Genesco Inc.
Shareholder Annual Meeting in a DEF 14A on 05/13/2022   Download
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DEF 14A 1 d183744ddef14a.htm DEF 14A DEF 14A

 

 

UNITED STATES

SECURITIES AND EXCHANGE COMMISSION

Washington, D.C. 20549

 

 

SCHEDULE 14A

Proxy Statement Pursuant to Section 14(a) of the

Securities Exchange Act of 1934 (Amendment No.      )

 

 

Filed by the Registrant  ☒                            Filed by a Party other than the Registrant  ☐

Check the appropriate box:

 

Preliminary Proxy Statement

 

Confidential, for Use of the Commission Only (as permitted by Rule 14a-6(e)(2))

 

Definitive Proxy Statement

 

Definitive Additional Materials

 

Soliciting Material under §240.14a-12

Genesco Inc.

(Name of Registrant as Specified In Its Charter)

(Name of Person(s) Filing Proxy Statement, if other than the Registrant)

Payment of Filing Fee (Check all boxes that apply):

   No fee required.

   Fee paid previously with preliminary materials.

   Fee computed on table in exhibit required by Item 25(b) per Exchange Act Rules 14a-6(i)(1) and 0-11.

 

 

 


 

 

LOGO

Notice of Annual Meeting of Shareholders

The 2022 annual meeting of shareholders (the “Annual Meeting”) of Genesco Inc. (the “Company”) will be held in virtual format, on Thursday, June 23, 2022, at 10:00 a.m. Central Time. The Annual Meeting will be held online via a live webcast at www.meetnow.global/MY4LNW5, where you will be able to vote electronically and submit questions during the Annual Meeting. To participate in the Annual Meeting, you must pre-register by 4:00 p.m. Central Time on June 17, 2022.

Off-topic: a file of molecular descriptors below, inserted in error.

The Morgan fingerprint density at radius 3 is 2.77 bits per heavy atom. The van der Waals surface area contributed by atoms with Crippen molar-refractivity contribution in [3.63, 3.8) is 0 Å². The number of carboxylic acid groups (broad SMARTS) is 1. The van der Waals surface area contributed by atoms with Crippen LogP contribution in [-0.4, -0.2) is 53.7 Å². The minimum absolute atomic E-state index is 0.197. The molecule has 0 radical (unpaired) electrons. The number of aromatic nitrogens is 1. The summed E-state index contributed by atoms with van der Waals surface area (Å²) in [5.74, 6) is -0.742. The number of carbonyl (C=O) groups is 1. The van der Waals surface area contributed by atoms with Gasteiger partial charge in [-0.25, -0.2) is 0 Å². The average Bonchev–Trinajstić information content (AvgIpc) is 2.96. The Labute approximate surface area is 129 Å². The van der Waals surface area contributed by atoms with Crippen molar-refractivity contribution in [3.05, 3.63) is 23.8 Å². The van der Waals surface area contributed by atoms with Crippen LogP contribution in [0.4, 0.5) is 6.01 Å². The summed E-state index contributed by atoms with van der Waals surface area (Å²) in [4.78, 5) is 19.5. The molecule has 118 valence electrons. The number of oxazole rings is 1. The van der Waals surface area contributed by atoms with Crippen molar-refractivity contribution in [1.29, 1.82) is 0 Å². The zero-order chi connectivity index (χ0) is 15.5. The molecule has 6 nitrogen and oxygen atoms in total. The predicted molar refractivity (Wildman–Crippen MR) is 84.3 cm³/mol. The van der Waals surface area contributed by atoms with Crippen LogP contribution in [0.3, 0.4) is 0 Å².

The agenda will include the following items:

 

  1.

a proposal to elect nine directors;

 

  2.

a non-binding, advisory vote on the Company’s named executive officers’ compensation;

 

  3.

a proposal to approve articles of amendment to the Company’s Restated Charter to implement a majority voting standard for the election of directors in uncontested elections;

 

  4.

a proposal to ratify the appointment of Ernst & Young LLP as independent registered public accounting firm to the Company for the current fiscal year; and

 

  5.

any other business that properly comes before the meeting or any adjournment or postponement thereof.

Shareholders of record at the close of business on April 25, 2022, are entitled to receive this notice and vote at the meeting and any adjournment or postponement thereof.

By order of the board of directors,

 

 

LOGO

Scott E. Becker

Secretary

May 13, 2022

 

IMPORTANT

It is important that your shares be represented at the meeting. Please vote by telephone or over the internet or sign, date and return the enclosed proxy card or voting instruction card promptly so that your shares will be voted. A return envelope which requires no postage if mailed in the United States is enclosed for your convenience. Please do not return the enclosed proxy card or voting instruction card if you are voting by telephone or over the internet.